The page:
Roadmap to Freedom and Legal Considerations

Whilst the “Roadmap to Freedom” is super exciting, and means many of you will be able to open your doors, there are some legal considerations we need to consider before doing so.  

It’s been a painful time for businesses particularly in Victoria and NSW. Having to close doors as a hair dresser, retail store, recreation facility or restaurant has been difficult to say the least. But since NSW made the call that once we attain the 70% freedoms will begin, and that number was reached on Wednesday, then come Monday its reopening time for many. Exciting yes! Nervous about new requirements – of course.  

Before reopening you need to make sure that you are operating safely and legally. One of the best ways to do so is to download and print all the COVID safe signs and posters, and display them. They will help remind you and your staff of the current rules. Also pop a note in the diary to download and print any updated ones.  

Of course, it’s good business practice to let your customers or clients know you’ll be re-opening.  When doing so, make sure you let them know of any new rules that apply such as mask wearing, checking in social distancing, hygiene practices and customer capacity (generally this is 1 person for every 4 square metres). This communication is key to ensuring that customers are not under any illusions that your business will be operating under the old rules, and to help you manage their expectations. The new freedoms are not like pre-COVID freedoms. If you haven’t already done so, let them know now. 

Legally you must display, and implement the QR check in codes. If a customer can’t access online, they can check in via a written visitor record. Fines apply for non-compliance. Your customers may also be required to have their COVID passport. So ensure you are aware of the requirements for your industry here. Currently there is an app being developed so that when you check in with your QR code it will also show your vaccination status. However, it is not going to be ready come Monday, so in the first few weeks, you may have to do 2 checks. Make sure you are across this. You will have seen the supermarkets approach, and most customers will be very used to this, and will have made it a habit now. However, it appears to be that they will be introducing fines for non-compliance here, so do be careful.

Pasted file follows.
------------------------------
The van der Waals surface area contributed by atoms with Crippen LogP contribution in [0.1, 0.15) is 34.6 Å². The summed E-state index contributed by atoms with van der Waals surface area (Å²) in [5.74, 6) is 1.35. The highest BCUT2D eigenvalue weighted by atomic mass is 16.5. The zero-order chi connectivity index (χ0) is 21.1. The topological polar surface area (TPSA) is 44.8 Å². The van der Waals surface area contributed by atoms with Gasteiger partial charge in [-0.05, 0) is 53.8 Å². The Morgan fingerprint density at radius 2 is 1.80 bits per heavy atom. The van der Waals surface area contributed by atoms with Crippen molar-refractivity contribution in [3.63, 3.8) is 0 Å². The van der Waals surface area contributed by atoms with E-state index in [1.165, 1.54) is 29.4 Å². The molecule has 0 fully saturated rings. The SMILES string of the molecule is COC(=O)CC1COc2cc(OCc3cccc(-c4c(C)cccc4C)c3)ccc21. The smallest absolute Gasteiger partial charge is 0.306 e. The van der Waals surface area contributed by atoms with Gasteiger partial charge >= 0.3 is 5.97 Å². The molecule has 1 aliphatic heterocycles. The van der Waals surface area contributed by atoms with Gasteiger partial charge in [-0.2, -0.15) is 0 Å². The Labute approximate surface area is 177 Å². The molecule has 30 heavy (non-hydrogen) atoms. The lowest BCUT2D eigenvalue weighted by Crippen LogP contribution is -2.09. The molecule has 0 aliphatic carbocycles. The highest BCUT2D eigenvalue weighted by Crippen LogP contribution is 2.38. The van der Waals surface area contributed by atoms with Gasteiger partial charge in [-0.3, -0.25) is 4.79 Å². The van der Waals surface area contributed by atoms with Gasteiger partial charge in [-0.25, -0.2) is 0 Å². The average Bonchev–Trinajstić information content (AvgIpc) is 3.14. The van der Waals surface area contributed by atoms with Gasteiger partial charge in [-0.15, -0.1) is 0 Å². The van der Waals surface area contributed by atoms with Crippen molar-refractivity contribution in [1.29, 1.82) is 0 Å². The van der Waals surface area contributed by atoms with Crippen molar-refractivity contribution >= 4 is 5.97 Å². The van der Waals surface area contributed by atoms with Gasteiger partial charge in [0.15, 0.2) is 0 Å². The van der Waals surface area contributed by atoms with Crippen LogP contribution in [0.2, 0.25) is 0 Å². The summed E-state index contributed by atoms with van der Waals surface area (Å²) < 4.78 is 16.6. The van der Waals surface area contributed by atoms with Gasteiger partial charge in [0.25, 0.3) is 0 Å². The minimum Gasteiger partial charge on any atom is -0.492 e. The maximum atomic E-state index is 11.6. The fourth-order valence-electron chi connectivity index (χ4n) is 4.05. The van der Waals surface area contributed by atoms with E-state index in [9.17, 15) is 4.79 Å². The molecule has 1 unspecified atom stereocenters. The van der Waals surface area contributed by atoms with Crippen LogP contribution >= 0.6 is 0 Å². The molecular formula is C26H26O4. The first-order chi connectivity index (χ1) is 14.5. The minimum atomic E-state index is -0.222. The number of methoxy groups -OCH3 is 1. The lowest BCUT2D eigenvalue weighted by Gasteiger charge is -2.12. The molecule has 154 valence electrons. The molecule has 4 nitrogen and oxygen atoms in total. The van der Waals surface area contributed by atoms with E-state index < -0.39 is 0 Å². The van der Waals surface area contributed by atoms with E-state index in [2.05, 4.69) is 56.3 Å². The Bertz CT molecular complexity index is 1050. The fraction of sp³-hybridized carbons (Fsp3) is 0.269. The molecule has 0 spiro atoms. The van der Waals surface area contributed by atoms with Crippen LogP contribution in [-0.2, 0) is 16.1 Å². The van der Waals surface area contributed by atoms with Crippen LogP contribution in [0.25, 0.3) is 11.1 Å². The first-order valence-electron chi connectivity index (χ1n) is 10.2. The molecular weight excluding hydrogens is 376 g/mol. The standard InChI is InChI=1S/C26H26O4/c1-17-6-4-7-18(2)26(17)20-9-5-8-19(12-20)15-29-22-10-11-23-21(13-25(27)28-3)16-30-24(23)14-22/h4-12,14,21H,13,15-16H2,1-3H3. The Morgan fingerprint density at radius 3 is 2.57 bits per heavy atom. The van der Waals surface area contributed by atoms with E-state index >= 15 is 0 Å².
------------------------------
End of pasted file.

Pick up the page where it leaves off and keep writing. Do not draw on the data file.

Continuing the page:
So what happens if your customers or clients refuse to comply? What happens if they refuse to check in, refuse to wear a mask or to comply with social distancing? Where a customer refuses to comply with the government rules, then you may be able to refuse their entry. And if customers don’t actually check in you may also refuse them entry. As to customers being vaccinated, the NSW government has been clear that the freedoms only apply to fully vaccinated people and those with medical exemptions. 

Since these decisions have been left to you, the business owner to police, the best way to ensure that you and your staff are all on the same page is to have a clear written policy in place. That way you can be consistent with your customers and visitors, and your employees can be sure of their duties. This may mean updating your current ones to include check-in, mask wearing, social distancing, and hygiene practices. These matters should be addressed in your work health and safety policy.  

On employees and whether you can enforce vaccination, the jury is still out. However, you should be considering whether vaccination is an inherent requirement of the job position. For any jobs that can be done at home, vaccination may not be a requirement. Indeed, if your employee is able to  work from home, you must continue to allow them to do so.  For other employees, you will need to consider whether requiring vaccination is reasonable, and lawful in the circumstances. Unfortunately this is going to be rather subjective! 

And as to indoor venues, your kids will need to be with members of their own household, and kids under 12 will not need masks indoors. Thank goodness for that! It’s hard enough putting my kids eye patch on for one hour (vision correction) let alone putting a mask on him all day.  

If you want any assistance with your policies, please contact us. If we are out, we are sorry, but it’s because we became rather excited about you opening!  

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